Transformative social work leadership

Angelo McClain, Ph.D., LICSW

Today, social work leaders must be visionaries, forward thinkers and innovators. They must adapt to change and cater to new innovations while respecting traditional methods. Above all, they must thrive in uncertainty.

As such, if they want to succeed, social work leaders must evolve and constantly rethink their approaches.

Demands on social work leaders have never been greater. Those in health and human services struggle to survive in a world of shrinking budgets, increasing needs, and lack of resources.

Indeed, these leaders operate in increasingly unpredictable, uncertain, and complex environments; yet performance expectations are higher than ever.

Given an environment of intensified competitive pressures, increased regulation, and greater media scrutiny, the need for transformative social work leadership is greater than ever.

Transformative leadership is a style of leadership where the leader works with followers to identify the needed change, create an inspirational vision to guide the change, and implement the change in partnership with committed group members.

In its authentic form, transformative leadership enhances the motivation, morale and performance of followers through a variety of mechanisms.

Transformative social work leaders exemplify the value of working toward the benefit of the team, the organization and the community. The leader transforms and motivates team members through idealized influence, inspirational motivation, individual consideration and intellectual stimulation.

In addition, transformative social work leaders encourage team members to come up with new and unique ways to challenge the status quo and to alter the environment to support being successful.

The leader influences by instilling pride, gaining respect and serving as a role model of high ethical behavior — in essence by “walking the talk.”

The leader challenges followers with high standards, communicating optimism about future goals, and providing purpose and meaning for the task at hand. The visionary aspects of leadership are supported by communication skills that make the vision understandable, precise, powerful and engaging.

Transformative social work leaders demonstrate genuine concern for the needs and feelings of team members, giving empathy and support. This personal attention is a key element in bringing out the very best efforts. This encompasses the need for respect and celebrates the individual contribution of each group member.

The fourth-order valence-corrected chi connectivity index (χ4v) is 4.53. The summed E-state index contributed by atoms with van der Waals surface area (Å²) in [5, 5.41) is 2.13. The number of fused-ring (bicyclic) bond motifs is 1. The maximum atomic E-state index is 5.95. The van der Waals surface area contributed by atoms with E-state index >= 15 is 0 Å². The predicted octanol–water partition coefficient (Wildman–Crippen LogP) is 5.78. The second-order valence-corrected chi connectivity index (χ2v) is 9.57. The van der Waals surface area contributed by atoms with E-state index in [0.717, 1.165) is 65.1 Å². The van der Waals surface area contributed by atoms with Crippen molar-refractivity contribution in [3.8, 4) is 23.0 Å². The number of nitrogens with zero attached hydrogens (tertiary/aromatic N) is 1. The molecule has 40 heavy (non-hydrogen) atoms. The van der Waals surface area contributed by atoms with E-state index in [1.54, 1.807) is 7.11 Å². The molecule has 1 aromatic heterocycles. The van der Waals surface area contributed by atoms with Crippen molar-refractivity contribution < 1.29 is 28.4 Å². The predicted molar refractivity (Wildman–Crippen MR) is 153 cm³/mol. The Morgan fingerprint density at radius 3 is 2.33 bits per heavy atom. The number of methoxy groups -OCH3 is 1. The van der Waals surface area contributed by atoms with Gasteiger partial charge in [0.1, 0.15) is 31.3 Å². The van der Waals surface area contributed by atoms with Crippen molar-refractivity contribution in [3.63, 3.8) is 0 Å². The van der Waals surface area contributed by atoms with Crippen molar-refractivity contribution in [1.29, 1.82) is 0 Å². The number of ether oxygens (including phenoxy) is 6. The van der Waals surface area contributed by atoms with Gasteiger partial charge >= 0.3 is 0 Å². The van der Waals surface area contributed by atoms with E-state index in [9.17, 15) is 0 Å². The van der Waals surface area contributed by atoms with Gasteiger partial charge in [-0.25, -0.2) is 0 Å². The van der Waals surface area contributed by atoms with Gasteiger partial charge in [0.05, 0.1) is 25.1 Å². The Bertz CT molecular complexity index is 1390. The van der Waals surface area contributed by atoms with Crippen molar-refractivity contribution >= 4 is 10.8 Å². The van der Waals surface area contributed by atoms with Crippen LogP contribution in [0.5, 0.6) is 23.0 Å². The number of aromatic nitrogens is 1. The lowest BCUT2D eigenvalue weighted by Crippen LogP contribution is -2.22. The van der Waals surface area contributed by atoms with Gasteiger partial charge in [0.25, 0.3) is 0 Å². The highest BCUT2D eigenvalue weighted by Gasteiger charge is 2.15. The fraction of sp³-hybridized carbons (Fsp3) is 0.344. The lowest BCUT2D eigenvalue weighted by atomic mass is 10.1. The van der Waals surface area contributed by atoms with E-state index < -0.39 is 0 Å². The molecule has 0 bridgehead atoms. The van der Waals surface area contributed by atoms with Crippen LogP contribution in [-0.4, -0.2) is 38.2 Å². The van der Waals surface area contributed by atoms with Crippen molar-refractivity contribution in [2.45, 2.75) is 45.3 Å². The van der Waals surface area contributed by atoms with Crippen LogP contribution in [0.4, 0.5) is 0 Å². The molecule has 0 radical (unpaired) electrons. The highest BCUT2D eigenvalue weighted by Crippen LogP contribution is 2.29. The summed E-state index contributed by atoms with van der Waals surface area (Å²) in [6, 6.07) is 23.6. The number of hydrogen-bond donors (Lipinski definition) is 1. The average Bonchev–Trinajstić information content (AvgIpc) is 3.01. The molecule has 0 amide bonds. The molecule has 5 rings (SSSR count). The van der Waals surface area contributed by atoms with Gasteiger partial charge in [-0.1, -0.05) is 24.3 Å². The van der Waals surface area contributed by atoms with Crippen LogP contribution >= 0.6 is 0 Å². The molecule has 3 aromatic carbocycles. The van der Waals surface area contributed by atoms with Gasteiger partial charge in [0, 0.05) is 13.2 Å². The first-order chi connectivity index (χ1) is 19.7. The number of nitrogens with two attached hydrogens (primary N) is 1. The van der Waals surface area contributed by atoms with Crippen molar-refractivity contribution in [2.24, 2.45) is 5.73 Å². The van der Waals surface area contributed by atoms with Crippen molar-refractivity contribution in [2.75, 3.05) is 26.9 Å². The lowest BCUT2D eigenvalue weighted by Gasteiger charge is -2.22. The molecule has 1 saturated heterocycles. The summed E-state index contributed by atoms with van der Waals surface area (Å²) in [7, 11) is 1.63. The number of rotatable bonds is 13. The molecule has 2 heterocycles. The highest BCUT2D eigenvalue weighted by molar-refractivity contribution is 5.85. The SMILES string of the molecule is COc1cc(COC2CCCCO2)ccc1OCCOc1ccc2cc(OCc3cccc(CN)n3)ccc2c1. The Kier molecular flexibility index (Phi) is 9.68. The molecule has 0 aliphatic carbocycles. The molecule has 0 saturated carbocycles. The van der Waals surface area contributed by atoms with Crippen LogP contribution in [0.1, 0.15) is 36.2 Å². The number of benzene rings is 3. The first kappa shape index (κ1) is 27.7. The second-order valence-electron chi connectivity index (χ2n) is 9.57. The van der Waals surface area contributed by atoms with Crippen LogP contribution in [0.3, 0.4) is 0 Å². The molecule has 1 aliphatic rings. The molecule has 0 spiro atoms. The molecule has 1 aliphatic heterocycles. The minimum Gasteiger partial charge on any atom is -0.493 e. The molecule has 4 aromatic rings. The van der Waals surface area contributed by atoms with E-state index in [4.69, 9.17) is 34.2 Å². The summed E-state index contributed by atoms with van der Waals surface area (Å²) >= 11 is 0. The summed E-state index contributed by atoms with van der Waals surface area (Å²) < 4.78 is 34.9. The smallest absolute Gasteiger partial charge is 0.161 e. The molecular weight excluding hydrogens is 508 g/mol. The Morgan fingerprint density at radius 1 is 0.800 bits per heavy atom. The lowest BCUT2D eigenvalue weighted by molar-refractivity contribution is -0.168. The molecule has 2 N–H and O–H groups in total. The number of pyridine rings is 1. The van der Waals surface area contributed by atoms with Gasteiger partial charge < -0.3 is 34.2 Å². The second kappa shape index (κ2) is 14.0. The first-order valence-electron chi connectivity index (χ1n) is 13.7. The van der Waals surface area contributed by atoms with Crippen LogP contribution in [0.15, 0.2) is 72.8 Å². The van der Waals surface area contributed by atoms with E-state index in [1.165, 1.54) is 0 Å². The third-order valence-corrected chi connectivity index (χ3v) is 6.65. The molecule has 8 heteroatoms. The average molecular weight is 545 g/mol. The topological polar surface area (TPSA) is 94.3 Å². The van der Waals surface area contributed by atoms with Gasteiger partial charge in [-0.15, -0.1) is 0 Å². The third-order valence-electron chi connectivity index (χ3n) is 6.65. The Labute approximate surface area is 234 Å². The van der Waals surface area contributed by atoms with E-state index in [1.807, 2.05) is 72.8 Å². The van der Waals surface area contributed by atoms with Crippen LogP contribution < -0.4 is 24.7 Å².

The leader nurtures and challenges followers to think deeply, take risks, approach unexpected situations as learning opportunities, and to be innovative.

Thirty years of research and a number of meta-analyses have shown that the transformative leadership style is correlated with successful organizational outcomes.

Evidence clearly shows that groups led by transformative leaders have higher levels of performance and satisfaction than groups led by other types of leaders.

Over the course of the last 25 years of transforming large delivery systems, I have learned that change management is incredibly hard and not for the faint of heart. I’ve learned that you don’t win the popularity contest, not even after you’ve achieved the desired changes.

I’ve learned that attending to self-care and not personalizing attacks from critics serves one well when tough decisions need to be made. I’ve learned when the status quo is challenged, those who benefit from it will exhaust every opportunity to demean and vilify those who dare to lead or support the change effort.

Transformative change is hard and at times can be downright daunting; at the core, we are all change-resistant. When the “change management times” get tough, a focus on the desired outcome and a laser-focus on strengthening the organizational commitment to the transformative vision is required.

In order to be successful, transformative social work leaders must develop a challenging and attractive vision for change in partnership with the group members; align the vision to a strategy for its achievement; translate the vision into actions; express confidence, decisiveness and optimism about the vision and its implementation; and realize the vision through small planned steps and small successes along the critical path to full implementation.

Given their focus on and care about team members and their personal needs and development, transformative social work leaders inspire, empower and stimulate followers to exceed normal levels of performance.

As social work leaders continue to lead during times of greater uncertainty, their transformative leadership abilities will become increasingly more important.

Contact Angelo McClain at